Society for the Teaching of Psychology: Division 2 of the American Psychological Association

Matthew Callahan: I'm a member of STP, and This is How I Teach

21 Aug 2014 5:23 PM | Anonymous

School name: Sonoma State University


Type of college/university: Public, teaching focused


School locale: Sonoma County CA.


Classes I teach:

Social Psychology, Research Methods, Advanced Research Methods, Social Psychology of Gender, LGBT Psychology


What’s the best advice about teaching you’ve ever received?

Just because you “cover” it, doesn’t mean they have learned it.


This came from one of my mentors - Cindy Decker Raynak- at the Schreyer Institute for Teaching Excellence. I know it sounds obvious, but I and many other instructors have a default worry that there isn’t enough time to “cover” everything. This approach leads to class sessions where instructors plow through concept after concept, show graph after graph, and summarize study after study. Students leave with their eyes glazed, wondering what will be on the test.


My approach now is to think “what can I present that will invigorate the material? What will promote long-term retention of the concepts?” Sometimes I use examples from my life. Other times I ask students to generate examples from their lives. And sometimes I do present studies and graphs, but only if it helps them learn the material. This approach takes time, and I do indeed end up covering less material. But that isn’t what I am after anymore. My goal is for the concepts to be remembered and referenced years after graduation.


What book or article has shaped your work as a psychology teacher?

Actually, it is not a book or article but a series of youtube clips. Andy Field’s Statistics Hell website is a treasure of resources to use in class. But more importantly, there are videos of him teaching his undergraduate statistics course. His ability to teach advanced concepts such as bootstrapping and fitting models is masterful. I use many of his metaphors and examples in my research methods class and the students get it right away.

Also, my graduate assistantship and post-doc at the Schreyer Institute for Teaching Excellence at Penn State gave me invaluable training that continues to blossom to this day. If you have a teaching center at your institution, check it out. They are an incredible resource.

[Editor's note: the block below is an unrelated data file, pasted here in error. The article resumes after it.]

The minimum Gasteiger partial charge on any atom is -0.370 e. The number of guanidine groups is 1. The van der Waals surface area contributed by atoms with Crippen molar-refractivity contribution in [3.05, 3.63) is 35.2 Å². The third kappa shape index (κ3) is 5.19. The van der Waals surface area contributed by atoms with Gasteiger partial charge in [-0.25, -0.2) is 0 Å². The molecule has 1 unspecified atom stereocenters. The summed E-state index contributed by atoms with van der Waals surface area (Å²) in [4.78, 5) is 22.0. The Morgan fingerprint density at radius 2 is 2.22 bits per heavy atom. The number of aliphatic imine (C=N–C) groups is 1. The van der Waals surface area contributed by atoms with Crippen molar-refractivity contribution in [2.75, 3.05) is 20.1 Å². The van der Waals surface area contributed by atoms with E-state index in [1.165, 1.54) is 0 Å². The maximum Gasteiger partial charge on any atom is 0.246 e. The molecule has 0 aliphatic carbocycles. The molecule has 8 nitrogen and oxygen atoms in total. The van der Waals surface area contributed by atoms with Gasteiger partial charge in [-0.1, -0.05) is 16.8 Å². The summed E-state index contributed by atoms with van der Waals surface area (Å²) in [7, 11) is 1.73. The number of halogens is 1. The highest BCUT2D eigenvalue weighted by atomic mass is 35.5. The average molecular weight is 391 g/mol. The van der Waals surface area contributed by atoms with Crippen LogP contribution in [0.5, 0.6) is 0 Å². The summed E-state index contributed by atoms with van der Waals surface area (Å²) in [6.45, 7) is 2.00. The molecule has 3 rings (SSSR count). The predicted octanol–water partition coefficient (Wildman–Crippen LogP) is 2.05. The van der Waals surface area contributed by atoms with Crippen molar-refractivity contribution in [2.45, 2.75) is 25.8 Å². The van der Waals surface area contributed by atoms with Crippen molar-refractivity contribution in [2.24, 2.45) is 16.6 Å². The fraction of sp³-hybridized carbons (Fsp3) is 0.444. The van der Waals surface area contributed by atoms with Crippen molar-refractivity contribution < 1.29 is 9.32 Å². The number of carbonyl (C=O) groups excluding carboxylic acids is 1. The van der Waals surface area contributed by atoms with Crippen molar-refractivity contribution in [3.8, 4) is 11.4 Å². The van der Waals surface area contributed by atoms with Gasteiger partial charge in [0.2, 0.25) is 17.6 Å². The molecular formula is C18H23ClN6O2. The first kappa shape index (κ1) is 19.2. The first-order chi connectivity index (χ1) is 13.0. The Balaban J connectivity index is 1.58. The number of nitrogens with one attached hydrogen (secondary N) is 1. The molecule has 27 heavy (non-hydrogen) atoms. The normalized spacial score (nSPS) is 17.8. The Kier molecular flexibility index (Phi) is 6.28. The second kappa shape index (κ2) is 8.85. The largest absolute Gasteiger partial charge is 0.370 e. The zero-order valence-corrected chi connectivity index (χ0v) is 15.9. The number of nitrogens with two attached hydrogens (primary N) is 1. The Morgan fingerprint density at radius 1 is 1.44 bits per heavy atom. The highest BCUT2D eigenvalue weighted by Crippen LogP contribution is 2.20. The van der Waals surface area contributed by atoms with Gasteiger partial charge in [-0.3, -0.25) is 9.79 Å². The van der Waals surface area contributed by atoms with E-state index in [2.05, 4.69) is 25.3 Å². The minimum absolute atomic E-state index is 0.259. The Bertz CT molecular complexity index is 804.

Tell us about your favorite lecture topic or course to teach. 

Benevolent sexism. It changes lives.


Describe a favorite in-class activity or assignment.

Self-presentation styles on social media. Students take out their phones/laptops and go on Facebook, Instagram, Twitter - whichever they like. They look for examples of self-presentation styles (i.e., self-promotion, ingratiation, supplication, intimidation, exemplification). They then look to see the response – were there a lot of “likes” or re-tweets? Did it backfire and receive snarky comments? Which styles are most prevalent and why? (Self-promotion is always the most common.) The students are fascinated by this activity. 


What teaching and learning techniques work best for you?

Frequent, lower stakes tests instead of exams. Every two weeks is a test on two weeks of material. They are just as challenging as an exam, only on less material. The research evidence overwhelmingly shows that this practice leads to better performance and deeper retention. You would think that the students would groan at more tests, but they don’t. They tell me that it is one of their favorite aspects of my classes.


What’s your workspace like?

To off-set the chaos in my head, my space is clean and soothing. There is a little fountain, pictures of various nature scenes and soft lighting. By the end of the semester all civility and order is gone. Empty Diet Coke bottles, Altoids tins, and piles of papers. Each November there are reports that several forks and spoons go missing from the department kitchen. I can neither confirm nor deny this, but please do not open my desk drawer. 


Three words that best describe your teaching style.

Learning while laughing.


What is your teaching philosophy in 8 words or fewer?

Respect the students. Strive for connection. Don’t be boring. (*nine words)


Tell us about a teaching disaster (or embarrassment) you’ve had.

An alarmingly large lizard ran over my foot while teaching. After I returned to the ground, I was told that the lizard was a “service animal for depression” and that “he liked me”. Since then, I set firm policies that prohibit lizards in class.


What is something your students would be surprised to learn about you?

Few can match my skill and fervor for step aerobics. Its heyday may have come and gone, but I still rock the bench, waiting for the triumphant return of step to mainstream fitness.


What are you currently reading for pleasure?

Spark by John Ratey, which is focused on the neuroscience research about exercise. 


What tech tool could you not live without?

Course management software. Gone are the days of those tiresome green gradebooks, bringing extra copies of handouts to class, and students wondering what their grade will be. 


What’s your hallway chatter like? What do you talk to colleagues about most (whether or not it is related to teaching/school)? 

We share our grading woes. Grading papers can be tedious. To break up the doldrums we share some of our favorite writing mishaps. Below is the current winner.

“Freud came up with the edible complex.”

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